Garry Kasparov went to Bobby Fischer's graveyard on what would have been the latter's 71st birthday and attended a small memorial at the church there. More here, with a video and transcript of his remarks during an accompanying on-site interview.
Entries in Bobby Fischer (17)
This claim, which is also the headline of this article (HT: Jaideep Unudurti), initially struck me as utter poppycock. The 1972 match between world champion Boris Spassky of the Soviet Union and Bobby Fischer of the U.S.A. involved the world's two super-powers, nations that were not only significant in their own right but as the representatives of two very different and radically opposed political systems. India is an up-and-coming (and extremely populous) nation and Norway is a beautiful and prosperous country, but neither plays the sort of role that the USSR or the USA did.
What about the players? Viswanathan Anand strikes me as a more impressive version of Boris Spassky. Both are gentleman and fantastic players in their own right, both were world junior champions and both took a bit longer to become champion than their immense talent and great early results led people to expect. Anand's results and longevity are greater than Spassky's, though on the other hand Spassky's dominance from 1965 to 1970 may represent a longer stretch at the top than Anand's.*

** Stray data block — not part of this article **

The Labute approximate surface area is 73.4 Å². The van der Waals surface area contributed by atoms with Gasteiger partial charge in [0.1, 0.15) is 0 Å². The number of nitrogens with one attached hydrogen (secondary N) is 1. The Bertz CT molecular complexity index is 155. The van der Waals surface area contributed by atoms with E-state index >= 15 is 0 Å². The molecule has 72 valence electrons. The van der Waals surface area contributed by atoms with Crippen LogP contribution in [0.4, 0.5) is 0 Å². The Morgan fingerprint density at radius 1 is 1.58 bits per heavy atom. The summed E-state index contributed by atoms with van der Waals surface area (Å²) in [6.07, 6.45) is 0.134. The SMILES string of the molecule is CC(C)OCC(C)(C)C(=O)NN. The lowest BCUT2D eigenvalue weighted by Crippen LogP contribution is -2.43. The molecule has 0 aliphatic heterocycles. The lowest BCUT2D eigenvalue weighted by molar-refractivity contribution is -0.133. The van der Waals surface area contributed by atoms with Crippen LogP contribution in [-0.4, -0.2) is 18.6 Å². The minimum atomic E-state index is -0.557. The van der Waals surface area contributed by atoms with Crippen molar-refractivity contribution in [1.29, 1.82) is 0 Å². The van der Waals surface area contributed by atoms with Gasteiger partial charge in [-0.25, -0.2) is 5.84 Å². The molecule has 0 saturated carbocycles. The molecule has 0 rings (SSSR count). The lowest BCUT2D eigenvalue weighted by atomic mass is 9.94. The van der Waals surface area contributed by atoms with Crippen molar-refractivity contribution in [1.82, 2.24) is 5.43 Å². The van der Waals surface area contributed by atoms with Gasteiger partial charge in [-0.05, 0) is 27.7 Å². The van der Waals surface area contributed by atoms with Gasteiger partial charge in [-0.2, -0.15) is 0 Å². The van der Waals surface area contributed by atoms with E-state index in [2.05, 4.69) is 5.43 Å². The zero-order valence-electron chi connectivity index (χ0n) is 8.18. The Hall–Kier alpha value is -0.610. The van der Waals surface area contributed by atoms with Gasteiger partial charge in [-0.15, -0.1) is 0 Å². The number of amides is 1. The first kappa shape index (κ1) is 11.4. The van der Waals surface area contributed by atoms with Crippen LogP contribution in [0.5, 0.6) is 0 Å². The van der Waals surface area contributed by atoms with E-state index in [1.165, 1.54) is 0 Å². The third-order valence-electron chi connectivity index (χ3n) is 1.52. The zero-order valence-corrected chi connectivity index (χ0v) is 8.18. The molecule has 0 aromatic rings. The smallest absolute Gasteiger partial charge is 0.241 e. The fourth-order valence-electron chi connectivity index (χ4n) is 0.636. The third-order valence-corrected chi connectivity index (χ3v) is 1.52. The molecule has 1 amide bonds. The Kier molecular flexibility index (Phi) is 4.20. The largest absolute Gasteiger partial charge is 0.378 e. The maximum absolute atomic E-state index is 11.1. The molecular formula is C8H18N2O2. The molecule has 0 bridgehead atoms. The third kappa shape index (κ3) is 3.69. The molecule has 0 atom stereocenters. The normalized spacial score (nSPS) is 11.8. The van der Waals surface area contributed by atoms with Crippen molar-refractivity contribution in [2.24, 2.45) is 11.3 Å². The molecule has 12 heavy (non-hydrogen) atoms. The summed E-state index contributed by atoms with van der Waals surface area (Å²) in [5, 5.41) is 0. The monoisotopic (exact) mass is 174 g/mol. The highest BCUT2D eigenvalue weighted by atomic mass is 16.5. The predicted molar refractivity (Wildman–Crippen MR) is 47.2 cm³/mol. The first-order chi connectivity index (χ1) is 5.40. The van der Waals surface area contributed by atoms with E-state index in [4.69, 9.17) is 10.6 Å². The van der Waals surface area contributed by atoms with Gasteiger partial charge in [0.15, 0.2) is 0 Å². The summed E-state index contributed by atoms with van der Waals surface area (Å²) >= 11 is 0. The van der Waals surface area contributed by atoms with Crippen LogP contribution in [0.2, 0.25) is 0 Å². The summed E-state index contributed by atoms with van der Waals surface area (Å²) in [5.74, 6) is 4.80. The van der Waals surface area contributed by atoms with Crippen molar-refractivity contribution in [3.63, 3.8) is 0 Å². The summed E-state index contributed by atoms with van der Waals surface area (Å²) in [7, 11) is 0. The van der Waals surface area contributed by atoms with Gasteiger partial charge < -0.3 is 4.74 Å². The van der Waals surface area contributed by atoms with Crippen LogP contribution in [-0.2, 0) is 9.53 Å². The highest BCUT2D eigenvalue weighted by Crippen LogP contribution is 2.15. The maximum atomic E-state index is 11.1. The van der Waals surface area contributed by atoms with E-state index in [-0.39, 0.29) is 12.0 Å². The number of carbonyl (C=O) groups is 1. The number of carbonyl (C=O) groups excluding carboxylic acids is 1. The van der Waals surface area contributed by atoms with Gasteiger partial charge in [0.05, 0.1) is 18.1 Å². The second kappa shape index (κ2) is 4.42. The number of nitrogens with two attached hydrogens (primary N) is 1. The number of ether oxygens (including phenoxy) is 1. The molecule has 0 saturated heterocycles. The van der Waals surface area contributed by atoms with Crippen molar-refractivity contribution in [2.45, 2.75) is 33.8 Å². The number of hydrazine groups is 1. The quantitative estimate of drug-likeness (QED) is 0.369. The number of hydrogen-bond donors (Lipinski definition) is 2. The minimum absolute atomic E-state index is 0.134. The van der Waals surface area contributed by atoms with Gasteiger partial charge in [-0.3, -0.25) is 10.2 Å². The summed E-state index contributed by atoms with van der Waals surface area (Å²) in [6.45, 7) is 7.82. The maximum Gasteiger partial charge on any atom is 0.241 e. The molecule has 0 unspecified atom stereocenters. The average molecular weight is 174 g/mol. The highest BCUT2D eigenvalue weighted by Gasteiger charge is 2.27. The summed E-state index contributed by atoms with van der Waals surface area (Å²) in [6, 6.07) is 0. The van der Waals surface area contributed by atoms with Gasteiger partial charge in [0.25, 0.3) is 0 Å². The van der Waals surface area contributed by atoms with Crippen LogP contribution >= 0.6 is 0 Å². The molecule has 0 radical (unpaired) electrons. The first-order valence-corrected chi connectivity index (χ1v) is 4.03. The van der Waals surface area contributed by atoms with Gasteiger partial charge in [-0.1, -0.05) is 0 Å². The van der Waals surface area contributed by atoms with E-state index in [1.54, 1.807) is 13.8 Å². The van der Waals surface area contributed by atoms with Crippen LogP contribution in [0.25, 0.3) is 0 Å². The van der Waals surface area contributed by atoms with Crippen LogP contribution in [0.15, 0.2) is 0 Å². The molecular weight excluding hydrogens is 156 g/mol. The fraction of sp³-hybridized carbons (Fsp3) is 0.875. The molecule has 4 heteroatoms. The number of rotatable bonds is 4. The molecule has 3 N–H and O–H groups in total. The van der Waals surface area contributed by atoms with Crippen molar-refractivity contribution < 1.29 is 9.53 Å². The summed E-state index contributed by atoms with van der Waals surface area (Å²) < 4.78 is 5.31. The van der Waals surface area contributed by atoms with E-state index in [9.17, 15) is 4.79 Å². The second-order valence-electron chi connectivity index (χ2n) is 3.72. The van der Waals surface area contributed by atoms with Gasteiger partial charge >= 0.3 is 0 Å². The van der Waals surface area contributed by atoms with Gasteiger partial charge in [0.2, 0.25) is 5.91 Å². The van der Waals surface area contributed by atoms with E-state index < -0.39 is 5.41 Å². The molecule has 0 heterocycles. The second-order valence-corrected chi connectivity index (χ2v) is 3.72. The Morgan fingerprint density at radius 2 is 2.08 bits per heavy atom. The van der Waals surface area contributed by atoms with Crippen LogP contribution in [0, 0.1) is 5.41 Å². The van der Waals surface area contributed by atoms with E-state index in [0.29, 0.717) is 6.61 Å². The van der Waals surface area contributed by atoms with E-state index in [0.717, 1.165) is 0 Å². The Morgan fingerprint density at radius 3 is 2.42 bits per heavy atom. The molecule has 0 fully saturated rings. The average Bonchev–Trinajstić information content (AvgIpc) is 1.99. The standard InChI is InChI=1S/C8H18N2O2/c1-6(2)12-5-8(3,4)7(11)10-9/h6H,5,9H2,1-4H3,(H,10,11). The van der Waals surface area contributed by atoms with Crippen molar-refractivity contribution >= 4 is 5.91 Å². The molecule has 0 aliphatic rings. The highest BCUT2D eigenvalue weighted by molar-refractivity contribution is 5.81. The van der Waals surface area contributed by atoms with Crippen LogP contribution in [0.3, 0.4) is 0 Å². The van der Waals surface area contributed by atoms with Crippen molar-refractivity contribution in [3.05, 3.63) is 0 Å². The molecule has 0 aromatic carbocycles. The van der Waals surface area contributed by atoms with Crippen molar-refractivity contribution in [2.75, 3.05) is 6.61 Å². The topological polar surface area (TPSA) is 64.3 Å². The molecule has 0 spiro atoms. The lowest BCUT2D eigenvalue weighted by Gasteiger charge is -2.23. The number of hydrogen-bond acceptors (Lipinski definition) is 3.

As for Bobby Fischer and Magnus Carlsen, both were dominant players. The distance between Fischer and world #2 Spassky was colossal - 125 points! Carlsen is "only" 69 points higher-rated than world #2 Levon Aronian and 95 points higher than Anand. ("Ouch!" for the champion in any case.) On the other hand, Carlsen has achieved this match and his dominance at an earlier age than Fischer did. Still, Fischer was a far more charismatic and enigmatic figure than Carlsen. Carlsen comes across as a normal, well-adjusted individual, and I suspect that what non-chessplaying people remember most about Carlsen after seeing some program about him is that he is called the "Mozart of chess". (That label was bestowed on him in 2004 by Lubosh Kavalek, and is to me even more cringeworthy** than Hans Kmoch's calling Fischer's 1956 win over Donald Byrne the "Game of the Century".) Further, while Carlsen has received strong coaching every step of the way, Fischer was largely (not entirely) a self-made player. Both are fantastic players with staggering amounts of talent and drive, who made the most of their gifts, but in terms of their "notoriety quotients" Carlsen barely registers as a blip compared to Fischer. (That's not necessarily a bad thing!)